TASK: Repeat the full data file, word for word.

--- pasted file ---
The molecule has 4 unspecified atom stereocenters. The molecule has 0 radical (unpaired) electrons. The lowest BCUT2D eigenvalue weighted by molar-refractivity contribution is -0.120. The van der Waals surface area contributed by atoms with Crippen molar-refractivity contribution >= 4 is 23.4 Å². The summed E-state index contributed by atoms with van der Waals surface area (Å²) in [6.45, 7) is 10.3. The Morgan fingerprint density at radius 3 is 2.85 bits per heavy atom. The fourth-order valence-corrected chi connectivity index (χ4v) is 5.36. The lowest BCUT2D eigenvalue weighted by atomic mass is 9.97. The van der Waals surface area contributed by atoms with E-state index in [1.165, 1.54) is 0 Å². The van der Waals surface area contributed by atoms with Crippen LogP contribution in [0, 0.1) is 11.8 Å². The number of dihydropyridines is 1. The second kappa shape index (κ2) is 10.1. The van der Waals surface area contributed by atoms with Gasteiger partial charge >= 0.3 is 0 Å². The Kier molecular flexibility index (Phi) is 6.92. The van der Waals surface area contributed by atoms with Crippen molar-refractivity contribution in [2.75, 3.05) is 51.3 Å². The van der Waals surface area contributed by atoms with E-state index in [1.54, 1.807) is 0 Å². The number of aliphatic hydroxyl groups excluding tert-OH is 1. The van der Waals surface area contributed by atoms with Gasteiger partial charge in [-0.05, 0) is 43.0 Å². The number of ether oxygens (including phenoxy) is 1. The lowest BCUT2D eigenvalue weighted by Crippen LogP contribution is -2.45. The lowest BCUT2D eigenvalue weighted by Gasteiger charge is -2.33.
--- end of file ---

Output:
The molecule has 4 unspecified atom stereocenters. The molecule has 0 radical (unpaired) electrons. The lowest BCUT2D eigenvalue weighted by molar-refractivity contribution is -0.120. The van der Waals surface area contributed by atoms with Crippen molar-refractivity contribution >= 4 is 23.4 Å². The summed E-state index contributed by atoms with van der Waals surface area (Å²) in [6.45, 7) is 10.3. The Morgan fingerprint density at radius 3 is 2.85 bits per heavy atom. The fourth-order valence-corrected chi connectivity index (χ4v) is 5.36. The lowest BCUT2D eigenvalue weighted by atomic mass is 9.97. The van der Waals surface area contributed by atoms with E-state index in [1.165, 1.54) is 0 Å². The van der Waals surface area contributed by atoms with Crippen LogP contribution in [0, 0.1) is 11.8 Å². The number of dihydropyridines is 1. The second kappa shape index (κ2) is 10.1. The van der Waals surface area contributed by atoms with Gasteiger partial charge >= 0.3 is 0 Å². The Kier molecular flexibility index (Phi) is 6.92. The van der Waals surface area contributed by atoms with Crippen molar-refractivity contribution in [2.75, 3.05) is 51.3 Å². The van der Waals surface area contributed by atoms with E-state index in [1.54, 1.807) is 0 Å². The number of aliphatic hydroxyl groups excluding tert-OH is 1. The van der Waals surface area contributed by atoms with Gasteiger partial charge in [-0.05, 0) is 43.0 Å². The number of ether oxygens (including phenoxy) is 1. The lowest BCUT2D eigenvalue weighted by Crippen LogP contribution is -2.45. The lowest BCUT2D eigenvalue weighted by Gasteiger charge is -2.33.